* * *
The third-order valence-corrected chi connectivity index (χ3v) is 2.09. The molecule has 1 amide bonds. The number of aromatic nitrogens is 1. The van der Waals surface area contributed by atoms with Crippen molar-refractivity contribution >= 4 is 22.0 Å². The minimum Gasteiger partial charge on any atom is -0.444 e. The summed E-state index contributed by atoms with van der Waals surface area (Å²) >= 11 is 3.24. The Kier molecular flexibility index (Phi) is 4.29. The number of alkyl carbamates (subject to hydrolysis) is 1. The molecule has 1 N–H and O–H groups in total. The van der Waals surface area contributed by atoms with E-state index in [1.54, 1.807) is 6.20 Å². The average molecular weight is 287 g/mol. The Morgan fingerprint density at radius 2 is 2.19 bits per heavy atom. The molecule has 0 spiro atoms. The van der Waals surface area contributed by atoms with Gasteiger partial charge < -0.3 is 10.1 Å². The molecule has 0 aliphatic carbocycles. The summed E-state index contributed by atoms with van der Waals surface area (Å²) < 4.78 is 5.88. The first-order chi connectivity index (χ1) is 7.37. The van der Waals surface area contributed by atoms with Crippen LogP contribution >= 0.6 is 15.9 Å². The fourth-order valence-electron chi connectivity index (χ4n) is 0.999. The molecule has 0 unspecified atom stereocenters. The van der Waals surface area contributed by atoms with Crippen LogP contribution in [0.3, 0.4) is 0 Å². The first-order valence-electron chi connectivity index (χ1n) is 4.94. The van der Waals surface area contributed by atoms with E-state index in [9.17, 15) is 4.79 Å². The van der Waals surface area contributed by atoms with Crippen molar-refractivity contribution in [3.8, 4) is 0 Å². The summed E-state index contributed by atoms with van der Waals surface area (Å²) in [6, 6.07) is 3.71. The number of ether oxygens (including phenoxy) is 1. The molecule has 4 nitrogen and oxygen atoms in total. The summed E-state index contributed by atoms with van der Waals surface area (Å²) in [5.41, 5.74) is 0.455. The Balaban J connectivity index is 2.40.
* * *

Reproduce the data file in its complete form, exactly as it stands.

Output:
The third-order valence-corrected chi connectivity index (χ3v) is 2.09. The molecule has 1 amide bonds. The number of aromatic nitrogens is 1. The van der Waals surface area contributed by atoms with Crippen molar-refractivity contribution >= 4 is 22.0 Å². The minimum Gasteiger partial charge on any atom is -0.444 e. The summed E-state index contributed by atoms with van der Waals surface area (Å²) >= 11 is 3.24. The Kier molecular flexibility index (Phi) is 4.29. The number of alkyl carbamates (subject to hydrolysis) is 1. The molecule has 1 N–H and O–H groups in total. The van der Waals surface area contributed by atoms with E-state index in [1.54, 1.807) is 6.20 Å². The average molecular weight is 287 g/mol. The Morgan fingerprint density at radius 2 is 2.19 bits per heavy atom. The molecule has 0 spiro atoms. The van der Waals surface area contributed by atoms with Gasteiger partial charge < -0.3 is 10.1 Å². The molecule has 0 aliphatic carbocycles. The summed E-state index contributed by atoms with van der Waals surface area (Å²) < 4.78 is 5.88. The first-order chi connectivity index (χ1) is 7.37. The van der Waals surface area contributed by atoms with Crippen LogP contribution >= 0.6 is 15.9 Å². The fourth-order valence-electron chi connectivity index (χ4n) is 0.999. The molecule has 0 unspecified atom stereocenters. The van der Waals surface area contributed by atoms with Crippen LogP contribution in [0.3, 0.4) is 0 Å². The first-order valence-electron chi connectivity index (χ1n) is 4.94. The van der Waals surface area contributed by atoms with E-state index in [9.17, 15) is 4.79 Å². The van der Waals surface area contributed by atoms with Crippen molar-refractivity contribution in [3.8, 4) is 0 Å². The summed E-state index contributed by atoms with van der Waals surface area (Å²) in [6, 6.07) is 3.71. The number of ether oxygens (including phenoxy) is 1. The molecule has 4 nitrogen and oxygen atoms in total. The summed E-state index contributed by atoms with van der Waals surface area (Å²) in [5.41, 5.74) is 0.455. The Balaban J connectivity index is 2.40.